Boston Red Sox relief pitcher Scott Atchison pitches during the sixth inning against the Detroit Tigers at Comerica Park. Mandatory Credit: Rick Osentoski-US PRESSWIRE
It might have seemed strange for Scott Atchison to come into a game where the Red Sox were down by just one run. Except for in late 2010, when Boston's bullpen lacked a third option out of the pen and forced Atchison into the role, he's been something more of a mop-up man, pitching multiple innings in lower-leverage situations. The fact the Red Sox designated him for assignment -- and that he cleared waivers -- should give you some insight into how important he was not considered.
But there he was last night, coming in after Felix Doubront's five strong, but short, innings. Atchison stayed in for three frames of his own, and he did what he usually does: he threw strikes. Lots and lots of strikes. He picked up around a league-average rate of whiffs on his slider, but more Atchison-esque was his ability to throw it in the strike zone. His two-seamer went for a strike five of the seven times he threw it, and his four-seamer five of the six times it was thrown.
Atchison doesn't always have the same results -- sometimes he gives up homers or hits because he lives in the strike zone. That's what makes him either great or disappointing, depending on the day. If he's hitting the strike zone and all of his spots exactly, as he did last night, then it's difficult for the opposition to do much. He lives on the corners, and it's hard for hitters to hit it hard from there.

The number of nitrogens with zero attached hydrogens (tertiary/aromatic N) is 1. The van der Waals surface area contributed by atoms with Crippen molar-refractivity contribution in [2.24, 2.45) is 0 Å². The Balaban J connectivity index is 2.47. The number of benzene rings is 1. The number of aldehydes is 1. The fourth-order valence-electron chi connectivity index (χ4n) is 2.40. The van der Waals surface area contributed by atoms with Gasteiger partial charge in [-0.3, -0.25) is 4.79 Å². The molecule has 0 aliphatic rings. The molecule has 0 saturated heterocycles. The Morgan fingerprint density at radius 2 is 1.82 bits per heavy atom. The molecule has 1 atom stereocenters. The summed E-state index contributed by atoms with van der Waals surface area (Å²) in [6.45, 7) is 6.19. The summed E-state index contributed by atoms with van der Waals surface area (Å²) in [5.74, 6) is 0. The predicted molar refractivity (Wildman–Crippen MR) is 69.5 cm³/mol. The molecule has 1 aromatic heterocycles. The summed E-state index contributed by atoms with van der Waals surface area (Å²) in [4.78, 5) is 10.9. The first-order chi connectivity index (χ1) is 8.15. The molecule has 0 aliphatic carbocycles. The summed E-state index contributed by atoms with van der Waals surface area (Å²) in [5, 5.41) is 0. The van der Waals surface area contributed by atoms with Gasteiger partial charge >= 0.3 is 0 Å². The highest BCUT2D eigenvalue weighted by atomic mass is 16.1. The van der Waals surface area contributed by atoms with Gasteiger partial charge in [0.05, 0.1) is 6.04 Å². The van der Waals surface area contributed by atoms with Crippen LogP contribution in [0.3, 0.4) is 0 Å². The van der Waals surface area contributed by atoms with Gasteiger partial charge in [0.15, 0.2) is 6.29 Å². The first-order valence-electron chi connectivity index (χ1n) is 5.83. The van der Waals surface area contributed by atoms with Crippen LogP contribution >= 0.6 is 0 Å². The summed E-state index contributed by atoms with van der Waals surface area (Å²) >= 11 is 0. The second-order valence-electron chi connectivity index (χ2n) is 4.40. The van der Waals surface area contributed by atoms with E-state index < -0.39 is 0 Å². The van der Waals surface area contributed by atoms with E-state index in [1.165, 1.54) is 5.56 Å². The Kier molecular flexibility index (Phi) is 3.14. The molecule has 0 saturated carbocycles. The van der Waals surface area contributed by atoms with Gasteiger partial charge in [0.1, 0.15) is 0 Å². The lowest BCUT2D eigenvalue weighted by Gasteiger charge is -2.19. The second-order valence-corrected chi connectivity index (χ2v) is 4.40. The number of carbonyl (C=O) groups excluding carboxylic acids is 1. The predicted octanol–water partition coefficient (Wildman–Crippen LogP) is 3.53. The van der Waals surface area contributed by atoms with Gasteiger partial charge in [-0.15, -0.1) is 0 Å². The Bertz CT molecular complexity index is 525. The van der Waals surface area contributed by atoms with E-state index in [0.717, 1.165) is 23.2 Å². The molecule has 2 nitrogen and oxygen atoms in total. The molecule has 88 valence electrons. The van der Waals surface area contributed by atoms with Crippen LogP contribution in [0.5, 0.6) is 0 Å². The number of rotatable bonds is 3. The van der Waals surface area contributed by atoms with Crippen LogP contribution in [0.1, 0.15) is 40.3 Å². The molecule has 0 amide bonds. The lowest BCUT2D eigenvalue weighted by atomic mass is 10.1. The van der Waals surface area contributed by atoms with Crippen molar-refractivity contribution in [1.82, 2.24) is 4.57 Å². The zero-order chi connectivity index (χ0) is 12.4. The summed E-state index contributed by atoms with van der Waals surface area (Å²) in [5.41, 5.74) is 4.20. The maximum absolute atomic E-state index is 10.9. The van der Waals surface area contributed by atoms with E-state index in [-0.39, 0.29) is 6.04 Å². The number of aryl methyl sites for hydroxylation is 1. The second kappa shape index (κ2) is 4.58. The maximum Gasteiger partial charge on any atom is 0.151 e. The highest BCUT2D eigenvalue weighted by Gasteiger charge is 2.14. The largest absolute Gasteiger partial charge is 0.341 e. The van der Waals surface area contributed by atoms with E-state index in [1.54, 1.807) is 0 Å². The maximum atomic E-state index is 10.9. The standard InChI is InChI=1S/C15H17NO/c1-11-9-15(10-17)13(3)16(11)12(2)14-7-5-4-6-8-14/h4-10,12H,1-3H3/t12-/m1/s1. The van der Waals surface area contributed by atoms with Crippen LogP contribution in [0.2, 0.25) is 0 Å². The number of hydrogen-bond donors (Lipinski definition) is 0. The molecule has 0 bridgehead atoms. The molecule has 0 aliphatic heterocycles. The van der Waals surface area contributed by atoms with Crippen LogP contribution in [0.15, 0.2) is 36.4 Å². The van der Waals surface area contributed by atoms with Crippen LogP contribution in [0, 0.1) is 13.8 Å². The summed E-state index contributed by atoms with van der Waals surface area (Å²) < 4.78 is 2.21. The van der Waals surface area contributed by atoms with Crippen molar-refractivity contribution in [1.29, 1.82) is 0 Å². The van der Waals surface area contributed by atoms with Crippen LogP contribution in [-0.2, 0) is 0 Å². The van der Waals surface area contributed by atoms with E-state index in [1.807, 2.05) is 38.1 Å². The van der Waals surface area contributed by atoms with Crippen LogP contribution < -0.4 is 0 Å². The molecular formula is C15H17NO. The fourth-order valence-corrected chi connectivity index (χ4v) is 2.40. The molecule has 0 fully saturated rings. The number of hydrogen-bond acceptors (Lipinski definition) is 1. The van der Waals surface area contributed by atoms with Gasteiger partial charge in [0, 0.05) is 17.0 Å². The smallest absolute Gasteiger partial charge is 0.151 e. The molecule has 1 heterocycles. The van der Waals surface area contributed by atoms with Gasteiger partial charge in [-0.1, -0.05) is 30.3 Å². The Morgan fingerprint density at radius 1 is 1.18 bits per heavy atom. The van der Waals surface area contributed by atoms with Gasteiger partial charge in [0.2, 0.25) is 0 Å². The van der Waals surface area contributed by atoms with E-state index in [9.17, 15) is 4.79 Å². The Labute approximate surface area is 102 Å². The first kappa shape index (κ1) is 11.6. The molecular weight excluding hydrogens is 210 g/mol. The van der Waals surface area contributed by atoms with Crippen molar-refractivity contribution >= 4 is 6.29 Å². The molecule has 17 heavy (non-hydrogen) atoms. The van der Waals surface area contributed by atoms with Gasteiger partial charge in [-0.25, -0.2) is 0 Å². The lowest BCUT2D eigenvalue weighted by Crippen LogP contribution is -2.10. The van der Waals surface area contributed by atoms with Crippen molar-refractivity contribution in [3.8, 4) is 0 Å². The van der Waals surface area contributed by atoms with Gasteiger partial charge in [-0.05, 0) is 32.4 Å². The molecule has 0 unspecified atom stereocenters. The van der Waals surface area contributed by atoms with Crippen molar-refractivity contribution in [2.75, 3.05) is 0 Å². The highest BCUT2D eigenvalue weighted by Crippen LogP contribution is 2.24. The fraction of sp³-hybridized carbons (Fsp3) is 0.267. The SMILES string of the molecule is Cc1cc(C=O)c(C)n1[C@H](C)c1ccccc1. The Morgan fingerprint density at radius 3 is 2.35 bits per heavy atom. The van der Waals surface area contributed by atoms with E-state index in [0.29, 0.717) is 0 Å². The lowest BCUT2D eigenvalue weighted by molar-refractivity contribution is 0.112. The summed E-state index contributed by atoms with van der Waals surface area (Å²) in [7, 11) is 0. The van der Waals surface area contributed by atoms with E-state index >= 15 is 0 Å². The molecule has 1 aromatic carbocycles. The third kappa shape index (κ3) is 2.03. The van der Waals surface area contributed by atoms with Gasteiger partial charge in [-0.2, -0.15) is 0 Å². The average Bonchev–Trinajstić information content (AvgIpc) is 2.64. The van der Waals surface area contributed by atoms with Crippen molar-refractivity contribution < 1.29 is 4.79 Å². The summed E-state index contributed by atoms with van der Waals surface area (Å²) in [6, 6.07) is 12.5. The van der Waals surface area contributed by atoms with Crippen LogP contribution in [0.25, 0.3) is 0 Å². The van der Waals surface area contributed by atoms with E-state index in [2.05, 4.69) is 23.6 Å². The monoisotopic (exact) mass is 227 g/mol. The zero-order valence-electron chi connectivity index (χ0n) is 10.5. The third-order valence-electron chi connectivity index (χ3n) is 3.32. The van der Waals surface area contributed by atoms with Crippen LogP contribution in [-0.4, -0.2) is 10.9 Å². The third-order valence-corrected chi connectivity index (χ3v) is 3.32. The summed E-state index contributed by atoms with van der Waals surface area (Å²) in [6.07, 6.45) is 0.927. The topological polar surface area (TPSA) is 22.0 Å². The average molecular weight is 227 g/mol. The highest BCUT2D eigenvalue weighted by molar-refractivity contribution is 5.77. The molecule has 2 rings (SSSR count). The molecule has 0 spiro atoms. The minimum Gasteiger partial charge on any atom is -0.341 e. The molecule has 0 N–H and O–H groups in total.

Then there are the days where he doesn't hit his spots. Like in many 2010 appearances, when Atchison gave up nine homers in 60 innings (1.4 per nine) and 37 runs for a 5.55 Run Average. Over his Red Sox career, though, he has a 3.99 ERA, 2.4 K/BB and 0.9 homers per nine in 94-2/3 innings pitched, so he's been useful, just not great.
If he can be more 2011 than 2010, then, just like with Vicente Padilla, the Red Sox have someone they can throw innings that formerly would have gone to Alfredo Aceves to. Atchison has averaged 1-2/3 innings per appearance with the Sox, so he's shown he can do the longer outing thing. Whether or not he can keep pitching well in those appearances is another question, but if he keeps throwing like he did last night, it's not going to be Atchison sent down when the Red Sox cut down from 13 to 12 pitchers. If he reverts to 2010 Atchison, though, then the Red Sox won't have to worry about losing him on waivers when he's designated again.